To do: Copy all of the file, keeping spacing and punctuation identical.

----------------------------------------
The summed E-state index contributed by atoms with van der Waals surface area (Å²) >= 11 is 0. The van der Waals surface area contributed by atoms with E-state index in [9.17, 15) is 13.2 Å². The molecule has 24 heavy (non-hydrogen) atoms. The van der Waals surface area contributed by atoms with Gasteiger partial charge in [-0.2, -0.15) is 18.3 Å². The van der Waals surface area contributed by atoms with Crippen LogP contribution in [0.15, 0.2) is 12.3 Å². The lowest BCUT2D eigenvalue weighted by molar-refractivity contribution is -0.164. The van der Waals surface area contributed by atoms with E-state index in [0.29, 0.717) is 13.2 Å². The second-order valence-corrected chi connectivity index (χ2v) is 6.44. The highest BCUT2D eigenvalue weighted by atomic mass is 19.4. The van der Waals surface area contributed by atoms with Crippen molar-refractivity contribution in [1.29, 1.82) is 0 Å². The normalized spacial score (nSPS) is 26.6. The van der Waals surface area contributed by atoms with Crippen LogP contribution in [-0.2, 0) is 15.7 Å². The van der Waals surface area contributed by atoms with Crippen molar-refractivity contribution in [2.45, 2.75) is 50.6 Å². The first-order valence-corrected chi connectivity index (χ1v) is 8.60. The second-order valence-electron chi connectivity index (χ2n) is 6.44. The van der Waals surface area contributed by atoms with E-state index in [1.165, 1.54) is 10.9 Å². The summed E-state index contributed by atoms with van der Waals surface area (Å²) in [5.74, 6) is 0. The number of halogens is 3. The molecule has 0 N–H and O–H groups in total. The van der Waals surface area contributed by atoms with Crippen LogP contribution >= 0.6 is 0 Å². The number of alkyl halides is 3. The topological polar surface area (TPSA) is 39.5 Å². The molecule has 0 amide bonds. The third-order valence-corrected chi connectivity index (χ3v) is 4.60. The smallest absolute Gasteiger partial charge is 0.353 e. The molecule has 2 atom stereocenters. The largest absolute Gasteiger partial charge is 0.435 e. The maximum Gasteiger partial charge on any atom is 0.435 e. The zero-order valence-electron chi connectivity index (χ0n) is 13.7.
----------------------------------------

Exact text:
The summed E-state index contributed by atoms with van der Waals surface area (Å²) >= 11 is 0. The van der Waals surface area contributed by atoms with E-state index in [9.17, 15) is 13.2 Å². The molecule has 24 heavy (non-hydrogen) atoms. The van der Waals surface area contributed by atoms with Gasteiger partial charge in [-0.2, -0.15) is 18.3 Å². The van der Waals surface area contributed by atoms with Crippen LogP contribution in [0.15, 0.2) is 12.3 Å². The lowest BCUT2D eigenvalue weighted by molar-refractivity contribution is -0.164. The van der Waals surface area contributed by atoms with E-state index in [0.29, 0.717) is 13.2 Å². The second-order valence-corrected chi connectivity index (χ2v) is 6.44. The highest BCUT2D eigenvalue weighted by atomic mass is 19.4. The van der Waals surface area contributed by atoms with Crippen molar-refractivity contribution in [1.29, 1.82) is 0 Å². The normalized spacial score (nSPS) is 26.6. The van der Waals surface area contributed by atoms with Crippen LogP contribution in [-0.2, 0) is 15.7 Å². The van der Waals surface area contributed by atoms with Crippen molar-refractivity contribution in [2.45, 2.75) is 50.6 Å². The first-order valence-corrected chi connectivity index (χ1v) is 8.60. The second-order valence-electron chi connectivity index (χ2n) is 6.44. The van der Waals surface area contributed by atoms with E-state index in [1.165, 1.54) is 10.9 Å². The summed E-state index contributed by atoms with van der Waals surface area (Å²) in [5.74, 6) is 0. The number of halogens is 3. The molecule has 0 N–H and O–H groups in total. The van der Waals surface area contributed by atoms with Crippen LogP contribution >= 0.6 is 0 Å². The number of alkyl halides is 3. The topological polar surface area (TPSA) is 39.5 Å². The molecule has 0 amide bonds. The third-order valence-corrected chi connectivity index (χ3v) is 4.60. The smallest absolute Gasteiger partial charge is 0.353 e. The molecule has 2 atom stereocenters. The largest absolute Gasteiger partial charge is 0.435 e. The maximum Gasteiger partial charge on any atom is 0.435 e. The zero-order valence-electron chi connectivity index (χ0n) is 13.7.